Has been designed vs was designed

Aglaée & Sidonie

Senior Member
Français
Hello there :)


I struggle in using has not been designed vs was not designed in this context :

a friend of mine loves modern architecture while I don't. My answer to this friend should be : despite of this magnificent view I would not like to live here because this home hasn't been designed OR was not designed to live in ? No indication of time it is only a matter of tastes.
 
  • The Newt

    Senior Member
    English - US
    Either form would be fine, but "despite of this magnificent view" is not. It's either "despite this" or "in spite of this."

    With a house that was built recently "hasn't been designed" makes sense. It wouldn't make sense if you were talking about a historic building.
     

    Aglaée & Sidonie

    Senior Member
    Français
    Yhank you @owlman5 could you explain why you'd prefer "was not designed" ?

    Thank you @The Newt could you explain why "hasn't been designed" makes sense for a recent home but doesn't for an old one ? What's the slight difference ?

    I well noted It's either "despite this" or "in spite of this."
     

    owlman5

    Senior Member
    English-US
    Yhank you @owlman5 could you explain why you'd prefer "was not designed" ?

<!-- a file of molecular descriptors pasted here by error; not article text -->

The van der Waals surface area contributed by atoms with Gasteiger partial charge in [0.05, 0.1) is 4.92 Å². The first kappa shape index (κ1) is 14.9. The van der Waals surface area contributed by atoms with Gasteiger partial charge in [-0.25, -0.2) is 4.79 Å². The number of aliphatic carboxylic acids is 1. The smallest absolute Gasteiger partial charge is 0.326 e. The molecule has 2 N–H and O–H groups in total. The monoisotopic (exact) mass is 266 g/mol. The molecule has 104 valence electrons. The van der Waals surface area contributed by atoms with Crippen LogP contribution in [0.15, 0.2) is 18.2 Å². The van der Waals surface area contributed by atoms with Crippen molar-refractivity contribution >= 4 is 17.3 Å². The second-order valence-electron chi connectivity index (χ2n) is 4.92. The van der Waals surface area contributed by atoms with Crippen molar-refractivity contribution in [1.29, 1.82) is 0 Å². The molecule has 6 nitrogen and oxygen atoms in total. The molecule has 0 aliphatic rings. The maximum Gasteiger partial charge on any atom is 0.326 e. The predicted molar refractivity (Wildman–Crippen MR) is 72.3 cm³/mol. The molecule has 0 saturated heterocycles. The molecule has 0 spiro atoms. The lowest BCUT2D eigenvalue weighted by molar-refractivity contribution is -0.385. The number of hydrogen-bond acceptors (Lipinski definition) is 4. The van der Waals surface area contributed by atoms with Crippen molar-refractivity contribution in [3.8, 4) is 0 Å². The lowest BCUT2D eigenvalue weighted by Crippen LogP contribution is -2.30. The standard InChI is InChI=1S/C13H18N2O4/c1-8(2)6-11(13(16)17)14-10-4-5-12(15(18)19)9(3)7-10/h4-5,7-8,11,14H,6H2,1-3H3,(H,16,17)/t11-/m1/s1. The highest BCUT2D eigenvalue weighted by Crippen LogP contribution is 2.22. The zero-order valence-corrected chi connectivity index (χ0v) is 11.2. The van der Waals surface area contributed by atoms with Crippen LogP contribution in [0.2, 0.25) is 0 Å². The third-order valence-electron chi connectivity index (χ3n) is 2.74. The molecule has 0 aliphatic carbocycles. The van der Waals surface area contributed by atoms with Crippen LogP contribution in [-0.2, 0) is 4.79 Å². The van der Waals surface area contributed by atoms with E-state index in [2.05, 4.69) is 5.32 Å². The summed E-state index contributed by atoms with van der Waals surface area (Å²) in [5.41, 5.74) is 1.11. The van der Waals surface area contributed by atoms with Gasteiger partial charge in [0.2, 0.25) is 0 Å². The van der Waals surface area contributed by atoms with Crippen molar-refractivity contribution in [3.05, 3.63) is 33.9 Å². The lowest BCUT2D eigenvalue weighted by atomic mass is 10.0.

You're welcome. Probably because I think that was sounds likely and natural in a comment about a house that was designed in the past. I assume that the house has already been built and that your friend lives in or perhaps merely admires the house and its magnificent view.
     

    The Newt

    Senior Member
    English - US
    [...]

    Thank you @The Newt could you explain why "hasn't been designed" makes sense for a recent home but doesn't for an old one ? What's the slight difference ?

    [...]
    The difference is that with a living architect it makes sense to talk about his or her intentions in designing the house. With an older house that's no longer relevant.
     

    Aglaée & Sidonie

    Senior Member
    Français
    Thanks @owlman5 yes the luxury house is 2 or 3 years old so it IS built. I will favor "was designed (or built) in a similar case..... which leads me to when should I use "has been designed" 🤪

    Edit : oops @The Newt has answered (or simply answered?) my question : it's a matter of a living (perhaps a contenporary) architect.

    One more time I note that English is almost as in-depth as French, and i's an understatement 😄
     

    owlman5

    Senior Member
    English-US
    I will favor "was designed (or built) in a similar case..... which leads me to when should I use "has been designed"
    You might not need it at all. If I wanted to use it, I would be trying to express with a verb tense the idea that a design that was created in the past has present relevance. Somehow, the design affects things now.
     
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